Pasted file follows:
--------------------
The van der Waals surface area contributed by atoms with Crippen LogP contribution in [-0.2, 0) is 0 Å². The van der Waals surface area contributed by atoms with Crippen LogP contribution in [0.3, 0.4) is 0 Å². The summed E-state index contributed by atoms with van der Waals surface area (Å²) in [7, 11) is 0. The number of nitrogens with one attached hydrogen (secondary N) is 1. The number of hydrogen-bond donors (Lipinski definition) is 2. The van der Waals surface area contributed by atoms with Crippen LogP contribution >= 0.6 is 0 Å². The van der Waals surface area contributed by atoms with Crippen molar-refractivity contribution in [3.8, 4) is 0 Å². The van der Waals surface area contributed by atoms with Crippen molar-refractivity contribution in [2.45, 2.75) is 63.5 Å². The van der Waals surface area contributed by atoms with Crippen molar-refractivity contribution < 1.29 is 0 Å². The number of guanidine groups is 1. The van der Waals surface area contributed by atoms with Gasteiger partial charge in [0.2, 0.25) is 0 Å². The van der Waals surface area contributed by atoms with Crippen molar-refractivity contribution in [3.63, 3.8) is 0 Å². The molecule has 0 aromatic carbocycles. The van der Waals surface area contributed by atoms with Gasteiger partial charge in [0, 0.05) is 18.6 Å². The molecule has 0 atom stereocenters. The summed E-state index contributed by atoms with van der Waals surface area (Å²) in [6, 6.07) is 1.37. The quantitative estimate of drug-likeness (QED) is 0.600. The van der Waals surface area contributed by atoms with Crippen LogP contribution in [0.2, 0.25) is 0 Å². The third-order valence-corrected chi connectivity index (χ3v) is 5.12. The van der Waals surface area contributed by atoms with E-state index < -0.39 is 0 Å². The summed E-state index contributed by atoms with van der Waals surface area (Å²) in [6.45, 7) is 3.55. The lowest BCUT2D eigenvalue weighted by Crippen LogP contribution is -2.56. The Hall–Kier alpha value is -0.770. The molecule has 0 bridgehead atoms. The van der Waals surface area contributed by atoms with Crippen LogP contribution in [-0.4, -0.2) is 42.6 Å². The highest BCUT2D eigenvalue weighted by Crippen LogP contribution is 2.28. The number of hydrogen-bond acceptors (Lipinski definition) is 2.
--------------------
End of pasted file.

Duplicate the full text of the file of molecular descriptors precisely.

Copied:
The van der Waals surface area contributed by atoms with Crippen LogP contribution in [-0.2, 0) is 0 Å². The van der Waals surface area contributed by atoms with Crippen LogP contribution in [0.3, 0.4) is 0 Å². The summed E-state index contributed by atoms with van der Waals surface area (Å²) in [7, 11) is 0. The number of nitrogens with one attached hydrogen (secondary N) is 1. The number of hydrogen-bond donors (Lipinski definition) is 2. The van der Waals surface area contributed by atoms with Crippen LogP contribution >= 0.6 is 0 Å². The van der Waals surface area contributed by atoms with Crippen molar-refractivity contribution in [3.8, 4) is 0 Å². The van der Waals surface area contributed by atoms with Crippen molar-refractivity contribution in [2.45, 2.75) is 63.5 Å². The van der Waals surface area contributed by atoms with Crippen molar-refractivity contribution < 1.29 is 0 Å². The number of guanidine groups is 1. The van der Waals surface area contributed by atoms with Gasteiger partial charge in [0.2, 0.25) is 0 Å². The van der Waals surface area contributed by atoms with Crippen molar-refractivity contribution in [3.63, 3.8) is 0 Å². The molecule has 0 aromatic carbocycles. The van der Waals surface area contributed by atoms with Gasteiger partial charge in [0, 0.05) is 18.6 Å². The molecule has 0 atom stereocenters. The summed E-state index contributed by atoms with van der Waals surface area (Å²) in [6, 6.07) is 1.37. The quantitative estimate of drug-likeness (QED) is 0.600. The van der Waals surface area contributed by atoms with Crippen LogP contribution in [0.2, 0.25) is 0 Å². The third-order valence-corrected chi connectivity index (χ3v) is 5.12. The van der Waals surface area contributed by atoms with E-state index < -0.39 is 0 Å². The summed E-state index contributed by atoms with van der Waals surface area (Å²) in [6.45, 7) is 3.55. The lowest BCUT2D eigenvalue weighted by Crippen LogP contribution is -2.56. The Hall–Kier alpha value is -0.770. The molecule has 0 bridgehead atoms. The van der Waals surface area contributed by atoms with Crippen LogP contribution in [-0.4, -0.2) is 42.6 Å². The highest BCUT2D eigenvalue weighted by Crippen LogP contribution is 2.28. The number of hydrogen-bond acceptors (Lipinski definition) is 2.